SHELBY COUNTY, TN (WMC) - Domestic violence victims say they're facing a challenging disconnect between the Tennessee courts and local law enforcement.
Victims say the courts seem lenient on domestic violence, and that some laws contradict one another.
One Mid-South woman says she's lived in fear for seven years. She did not want give her name because she feels in danger.
She left after her ex beat her in front of their son.
"It's not as easy as they say to get away," said the victim.
She says police know her husband has guns, even though Tennessee law prohibits convicted abusers from possessing firearms. Law enforcement can only seize weapons if they believe a criminal domestic abuse offense has occurred, and they can only confiscate the specific firearm used by an abuser while threatening the victim.
Gun enthusiasts say domestic violence and the Second Amendment right to carry firearms are two different issues, calling guns "equalizers" for the victims.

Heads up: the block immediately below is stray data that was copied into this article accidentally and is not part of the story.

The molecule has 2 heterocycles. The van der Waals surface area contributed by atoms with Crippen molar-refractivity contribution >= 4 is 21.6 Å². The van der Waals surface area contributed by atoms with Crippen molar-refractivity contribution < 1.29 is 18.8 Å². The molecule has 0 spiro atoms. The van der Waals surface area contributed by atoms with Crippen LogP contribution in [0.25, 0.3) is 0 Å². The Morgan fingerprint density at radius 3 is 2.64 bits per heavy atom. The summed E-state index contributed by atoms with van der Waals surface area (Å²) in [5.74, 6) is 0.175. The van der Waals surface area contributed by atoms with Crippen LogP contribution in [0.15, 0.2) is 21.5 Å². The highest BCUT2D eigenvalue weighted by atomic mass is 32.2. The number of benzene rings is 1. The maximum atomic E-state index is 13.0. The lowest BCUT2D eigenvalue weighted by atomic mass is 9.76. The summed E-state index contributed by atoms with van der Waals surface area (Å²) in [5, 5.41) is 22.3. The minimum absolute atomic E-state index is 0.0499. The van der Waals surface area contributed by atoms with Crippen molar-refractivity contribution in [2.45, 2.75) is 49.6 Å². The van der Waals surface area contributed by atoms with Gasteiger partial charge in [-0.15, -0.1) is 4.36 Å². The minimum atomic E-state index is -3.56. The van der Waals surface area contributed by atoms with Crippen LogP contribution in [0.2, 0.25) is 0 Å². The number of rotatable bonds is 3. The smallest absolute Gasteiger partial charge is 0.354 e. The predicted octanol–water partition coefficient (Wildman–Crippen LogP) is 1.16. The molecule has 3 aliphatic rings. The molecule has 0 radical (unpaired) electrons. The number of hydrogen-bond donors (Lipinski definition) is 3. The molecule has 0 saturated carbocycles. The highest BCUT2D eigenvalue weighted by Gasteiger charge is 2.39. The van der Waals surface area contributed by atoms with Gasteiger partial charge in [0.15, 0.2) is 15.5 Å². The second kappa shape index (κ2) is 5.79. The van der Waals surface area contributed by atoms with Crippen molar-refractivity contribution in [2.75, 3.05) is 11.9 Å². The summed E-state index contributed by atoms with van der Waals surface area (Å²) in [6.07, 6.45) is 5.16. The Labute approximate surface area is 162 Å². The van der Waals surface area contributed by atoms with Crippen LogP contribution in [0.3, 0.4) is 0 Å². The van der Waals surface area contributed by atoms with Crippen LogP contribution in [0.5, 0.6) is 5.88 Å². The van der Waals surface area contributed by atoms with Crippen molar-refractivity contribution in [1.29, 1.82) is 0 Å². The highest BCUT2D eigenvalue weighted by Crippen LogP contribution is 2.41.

This woman decided to share her story after a man with a domestic violence history killed his estranged wife outside her job last week.
Despite a track record of domestic violence, Hunter Rodriguez was able to hold onto his gun permit because he received a lower sentence and diversion, and his wife never got a restraining order against him.
Last December, Scott Bondzio held police at bay for 13 hours outside his estranged girlfriend's car dealership job with a gun to his head. He was never charged, despite his girlfriend saying he threatened her life, because there were no witnesses.
"A protective order is nothing but a piece of paper," the domestic violence survivor commented. "It does not do anything to protect a person."
However, all laws hinge on victims documenting their situation.
"It may seem like a piece of paper, but it's an important piece of paper," said Family Safety Center Executive Director Olliette Murry.
The Family Safety Center, founded in 2009, opened two years after this mother's abuse began. The center hopes she'll use their resources to get an individual danger assessment and safety plan.
"One reason the Family Safety Center was designed was so we could do a better job with information sharing with multiple agencies," Murry explained.
Meanwhile, groups across the state are working to end the legal contradictions that keep victims in fear.
"We all need to stand up and say we're not going to take it anymore," said the victim.
If you need help, even just for a safety plan, contact Family Safety Center at 901-222-4400.